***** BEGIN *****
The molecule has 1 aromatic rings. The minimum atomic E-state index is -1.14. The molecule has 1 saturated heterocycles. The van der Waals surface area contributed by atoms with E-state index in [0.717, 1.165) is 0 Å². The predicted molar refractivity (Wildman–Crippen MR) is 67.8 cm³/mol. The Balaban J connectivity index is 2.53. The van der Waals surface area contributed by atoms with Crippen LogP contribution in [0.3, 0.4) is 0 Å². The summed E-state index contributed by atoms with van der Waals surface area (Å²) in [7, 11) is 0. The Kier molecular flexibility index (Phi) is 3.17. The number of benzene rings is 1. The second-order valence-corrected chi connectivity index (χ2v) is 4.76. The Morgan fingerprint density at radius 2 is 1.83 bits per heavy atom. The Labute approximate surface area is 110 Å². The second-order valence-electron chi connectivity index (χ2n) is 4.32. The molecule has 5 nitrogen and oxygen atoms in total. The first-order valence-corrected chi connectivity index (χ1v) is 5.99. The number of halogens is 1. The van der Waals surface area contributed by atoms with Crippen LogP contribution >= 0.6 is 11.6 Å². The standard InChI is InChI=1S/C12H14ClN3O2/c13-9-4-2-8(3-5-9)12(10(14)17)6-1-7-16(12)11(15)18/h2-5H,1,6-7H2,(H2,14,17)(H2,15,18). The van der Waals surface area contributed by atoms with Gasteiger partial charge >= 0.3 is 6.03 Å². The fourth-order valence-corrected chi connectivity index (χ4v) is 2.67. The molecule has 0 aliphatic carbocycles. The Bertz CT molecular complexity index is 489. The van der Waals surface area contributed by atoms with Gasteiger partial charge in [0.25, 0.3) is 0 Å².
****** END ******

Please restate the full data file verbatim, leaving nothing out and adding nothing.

The molecule has 1 aromatic rings. The minimum atomic E-state index is -1.14. The molecule has 1 saturated heterocycles. The van der Waals surface area contributed by atoms with E-state index in [0.717, 1.165) is 0 Å². The predicted molar refractivity (Wildman–Crippen MR) is 67.8 cm³/mol. The Balaban J connectivity index is 2.53. The van der Waals surface area contributed by atoms with Crippen LogP contribution in [0.3, 0.4) is 0 Å². The summed E-state index contributed by atoms with van der Waals surface area (Å²) in [7, 11) is 0. The Kier molecular flexibility index (Phi) is 3.17. The number of benzene rings is 1. The second-order valence-corrected chi connectivity index (χ2v) is 4.76. The Morgan fingerprint density at radius 2 is 1.83 bits per heavy atom. The Labute approximate surface area is 110 Å². The second-order valence-electron chi connectivity index (χ2n) is 4.32. The molecule has 5 nitrogen and oxygen atoms in total. The first-order valence-corrected chi connectivity index (χ1v) is 5.99. The number of halogens is 1. The van der Waals surface area contributed by atoms with Crippen LogP contribution >= 0.6 is 11.6 Å². The standard InChI is InChI=1S/C12H14ClN3O2/c13-9-4-2-8(3-5-9)12(10(14)17)6-1-7-16(12)11(15)18/h2-5H,1,6-7H2,(H2,14,17)(H2,15,18). The van der Waals surface area contributed by atoms with Gasteiger partial charge >= 0.3 is 6.03 Å². The fourth-order valence-corrected chi connectivity index (χ4v) is 2.67. The molecule has 0 aliphatic carbocycles. The Bertz CT molecular complexity index is 489. The van der Waals surface area contributed by atoms with Gasteiger partial charge in [0.25, 0.3) is 0 Å².